If the true view of the transaction is that the obligation under Part I are, in substance, obligation to give advice and instruction for completing the factory and getting it ready to start production, and if communication of the secret knowledge and processes is but incidental, then it would appear to me, having regard to the answer which I have already given to question (1), that question (2) should likewise be answered in the same sense as it was answered by the commissioners; that is, that no sale or disposition of a capital asset has been involved, but that the Pounds 100,000 was a fee for general services rendered in the course of business.
It was pointed out in support of this view that, as I already recited, the obligation in Part I, like those in Part II, would endure over a period of time. It was also observed that the factory has not yet, in fact, been built; and Mr. Senter agreed, as I understood him, that the company would have to disclose relevant information and 'know-how' acquired at least up to the date when the factory was completed. Paragraph (D) of Part I is in terms linked with the whole period of the agreement, and by those terms the company undertakes not to furnish 'facilities' to anyone else in Burma. In these respects, there is an obvious similarity between Part I and Part II. This in not a case o making once and for all and at one time disclosure of some secret formula or secret formulae, as in the suggested case of the beverage which I have mentioned. Moreover, there is undoubtedly some overlap between Part I and Part II - the obligation to give advice so as to enable the Government to proceed with the building of the factory in paragraph 1(A) of Part II is, so far as I can see, equally covered by Part I(A).
If, therefore, the alternatives available to the court were to decide the second question either wholly in favour of the company or wholly in favour of the Crown, I should myself feel, on the evidence and the other material available, strongly inclined, if not compelled, with all respect to the judge, to adopt the latter alternative. But I think these are not the only choices and that there is a middle course, having regard to the findings in paragraph 10, subparagraphs (i) and (ii), of the case and to the law as it has been laid down in the Handley Page case, I am not satisfied that it would be just to conclude that the disclosure of the secret processes was merely incidental to the general obligations. In my judgment, the company ought at least to have the opportunity of establishing that the disclosure of these processes wan an important part of the obligation, and that to a substantial extent, at any rate, the sum of Pounds 100,000 ought (upon apportionment if necessary) to be attributable to this disclosure and, to that extent, to be treated as a capital receipt. For it is not, in my judgment, an answer to Mr. Senters argument in this respect that the company did not part with the information in the sense of making it over wholly to the other party so as to exclude the further use of it by the company anywhere in the world. The cases on patents, for example, Margerison v. Tyresoles Ltd.show that it is not a sufficient answer to a claim to treat money received as capital that only limited and non-exclusive rights were granted. In the example given of the beverage, it would be idle to say that the large price paid for disclosure was not capital because the proprietor still remained in possession of the secret himself and still remained entitled to trade as before.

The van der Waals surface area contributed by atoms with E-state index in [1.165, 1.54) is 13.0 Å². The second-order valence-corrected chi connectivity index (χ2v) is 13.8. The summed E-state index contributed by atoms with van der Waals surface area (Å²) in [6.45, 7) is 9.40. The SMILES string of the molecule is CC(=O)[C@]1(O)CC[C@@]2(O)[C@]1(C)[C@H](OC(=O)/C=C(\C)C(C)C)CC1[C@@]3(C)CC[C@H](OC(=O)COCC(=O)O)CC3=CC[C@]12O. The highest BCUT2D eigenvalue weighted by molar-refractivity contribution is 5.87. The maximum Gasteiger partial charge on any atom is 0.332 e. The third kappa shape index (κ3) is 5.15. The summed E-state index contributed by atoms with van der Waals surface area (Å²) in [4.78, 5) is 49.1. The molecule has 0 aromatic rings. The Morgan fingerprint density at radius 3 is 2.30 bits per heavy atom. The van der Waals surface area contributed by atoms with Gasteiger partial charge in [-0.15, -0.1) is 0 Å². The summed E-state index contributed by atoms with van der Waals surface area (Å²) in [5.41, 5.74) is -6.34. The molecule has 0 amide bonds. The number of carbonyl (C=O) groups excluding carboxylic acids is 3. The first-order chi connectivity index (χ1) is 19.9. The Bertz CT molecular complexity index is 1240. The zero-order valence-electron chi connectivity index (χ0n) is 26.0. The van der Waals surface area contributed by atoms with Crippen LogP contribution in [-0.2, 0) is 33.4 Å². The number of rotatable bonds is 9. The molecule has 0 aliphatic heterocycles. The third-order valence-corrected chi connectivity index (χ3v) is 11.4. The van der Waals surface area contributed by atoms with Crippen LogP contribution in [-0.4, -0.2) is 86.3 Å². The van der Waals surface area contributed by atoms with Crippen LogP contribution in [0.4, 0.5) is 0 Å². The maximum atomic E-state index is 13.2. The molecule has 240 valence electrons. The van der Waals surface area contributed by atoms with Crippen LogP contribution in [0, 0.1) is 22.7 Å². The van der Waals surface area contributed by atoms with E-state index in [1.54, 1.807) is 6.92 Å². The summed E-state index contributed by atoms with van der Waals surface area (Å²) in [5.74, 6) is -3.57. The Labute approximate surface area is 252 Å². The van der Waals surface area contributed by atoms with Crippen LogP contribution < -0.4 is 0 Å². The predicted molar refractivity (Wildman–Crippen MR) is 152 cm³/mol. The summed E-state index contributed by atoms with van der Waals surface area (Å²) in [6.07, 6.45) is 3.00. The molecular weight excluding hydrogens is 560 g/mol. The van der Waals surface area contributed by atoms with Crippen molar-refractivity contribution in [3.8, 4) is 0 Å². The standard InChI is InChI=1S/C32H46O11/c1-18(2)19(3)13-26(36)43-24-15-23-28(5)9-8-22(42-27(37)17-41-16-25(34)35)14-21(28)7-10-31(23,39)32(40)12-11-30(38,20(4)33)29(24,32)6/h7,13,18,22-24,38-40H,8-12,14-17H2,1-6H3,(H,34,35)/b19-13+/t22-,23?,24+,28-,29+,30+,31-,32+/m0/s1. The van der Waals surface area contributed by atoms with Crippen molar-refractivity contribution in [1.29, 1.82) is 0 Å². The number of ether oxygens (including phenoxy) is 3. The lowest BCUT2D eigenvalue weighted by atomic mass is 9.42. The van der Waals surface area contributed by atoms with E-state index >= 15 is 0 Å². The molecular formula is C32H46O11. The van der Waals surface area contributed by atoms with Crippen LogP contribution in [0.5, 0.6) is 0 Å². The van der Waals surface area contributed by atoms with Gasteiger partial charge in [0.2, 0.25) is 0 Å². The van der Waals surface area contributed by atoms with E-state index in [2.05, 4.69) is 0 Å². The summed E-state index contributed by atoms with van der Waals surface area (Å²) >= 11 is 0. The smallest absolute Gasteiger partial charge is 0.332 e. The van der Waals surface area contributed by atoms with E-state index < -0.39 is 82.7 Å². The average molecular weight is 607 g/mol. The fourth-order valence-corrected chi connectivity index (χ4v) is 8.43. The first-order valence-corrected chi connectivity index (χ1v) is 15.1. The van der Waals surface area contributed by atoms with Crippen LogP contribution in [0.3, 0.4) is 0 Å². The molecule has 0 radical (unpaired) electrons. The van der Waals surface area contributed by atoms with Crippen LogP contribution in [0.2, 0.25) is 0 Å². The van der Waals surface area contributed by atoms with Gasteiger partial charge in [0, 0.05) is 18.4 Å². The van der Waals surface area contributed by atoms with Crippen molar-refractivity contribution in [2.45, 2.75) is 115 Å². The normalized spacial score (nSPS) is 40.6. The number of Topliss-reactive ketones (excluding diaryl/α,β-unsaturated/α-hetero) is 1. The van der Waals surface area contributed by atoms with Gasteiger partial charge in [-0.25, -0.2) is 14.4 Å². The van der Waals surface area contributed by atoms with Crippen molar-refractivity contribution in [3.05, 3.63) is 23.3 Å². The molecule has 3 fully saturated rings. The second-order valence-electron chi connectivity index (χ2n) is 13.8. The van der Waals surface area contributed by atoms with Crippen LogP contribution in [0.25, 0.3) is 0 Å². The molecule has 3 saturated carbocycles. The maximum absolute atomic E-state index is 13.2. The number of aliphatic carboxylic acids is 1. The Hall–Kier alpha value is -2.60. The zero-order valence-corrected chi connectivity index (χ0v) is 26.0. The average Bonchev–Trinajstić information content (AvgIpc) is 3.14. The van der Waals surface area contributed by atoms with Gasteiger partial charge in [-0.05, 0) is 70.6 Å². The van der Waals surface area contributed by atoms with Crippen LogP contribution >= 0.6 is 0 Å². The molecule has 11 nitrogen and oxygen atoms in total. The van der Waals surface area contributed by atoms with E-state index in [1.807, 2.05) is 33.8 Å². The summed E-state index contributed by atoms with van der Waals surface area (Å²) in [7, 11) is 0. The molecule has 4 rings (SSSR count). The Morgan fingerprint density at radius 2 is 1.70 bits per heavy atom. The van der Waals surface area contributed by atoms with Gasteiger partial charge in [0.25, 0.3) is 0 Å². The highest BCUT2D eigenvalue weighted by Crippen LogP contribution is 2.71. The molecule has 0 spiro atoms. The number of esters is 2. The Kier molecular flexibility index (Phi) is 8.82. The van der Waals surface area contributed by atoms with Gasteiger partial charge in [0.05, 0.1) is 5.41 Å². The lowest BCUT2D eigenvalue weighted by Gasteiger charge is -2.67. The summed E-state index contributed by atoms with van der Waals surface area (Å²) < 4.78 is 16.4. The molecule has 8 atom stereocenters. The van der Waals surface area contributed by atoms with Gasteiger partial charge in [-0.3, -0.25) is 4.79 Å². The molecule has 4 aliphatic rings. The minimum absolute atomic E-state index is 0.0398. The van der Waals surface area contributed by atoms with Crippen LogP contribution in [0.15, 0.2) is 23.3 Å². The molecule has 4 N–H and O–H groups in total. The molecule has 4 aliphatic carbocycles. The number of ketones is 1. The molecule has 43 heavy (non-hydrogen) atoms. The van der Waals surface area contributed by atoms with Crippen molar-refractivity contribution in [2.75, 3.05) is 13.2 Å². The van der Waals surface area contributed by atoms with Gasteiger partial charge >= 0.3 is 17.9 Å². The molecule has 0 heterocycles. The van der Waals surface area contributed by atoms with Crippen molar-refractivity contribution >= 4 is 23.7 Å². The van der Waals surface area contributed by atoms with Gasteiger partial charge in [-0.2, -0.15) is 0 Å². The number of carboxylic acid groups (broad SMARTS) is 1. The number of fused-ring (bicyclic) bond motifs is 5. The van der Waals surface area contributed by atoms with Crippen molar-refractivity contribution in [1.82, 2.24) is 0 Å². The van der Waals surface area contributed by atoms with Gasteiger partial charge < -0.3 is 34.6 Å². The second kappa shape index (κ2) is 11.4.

I would on the whole, therefore, refer the case back to the commissioners to inquire and determine to what extent the Pounds 100,000 should be attributed to the transmission by the company to the Burmese Government of their secret processes. This court somewhat rarely refers back cases to the commissioners for further findings; but, having regard to the terms of their existing findings (in paragraph 10(i) particularly), I think this is a case in which justice requires what we should exercise that discretion. But the right to treat the Pounds 100,000 as capital must be limited to the extent to which it was referable to secret processes properly so called; that is, to formulae or secret processes truly analogous to the subject-matter of letters patent, copyright and things of that kind. It would not, for example, include the sort of information recorded in the plans which were shown to us illustrating the way in which the company would lay out the factory and dispose the apparatus therein. Plans and designs of that kind only represent, I think, the recorded fruit of practical manufacturing or operational experience.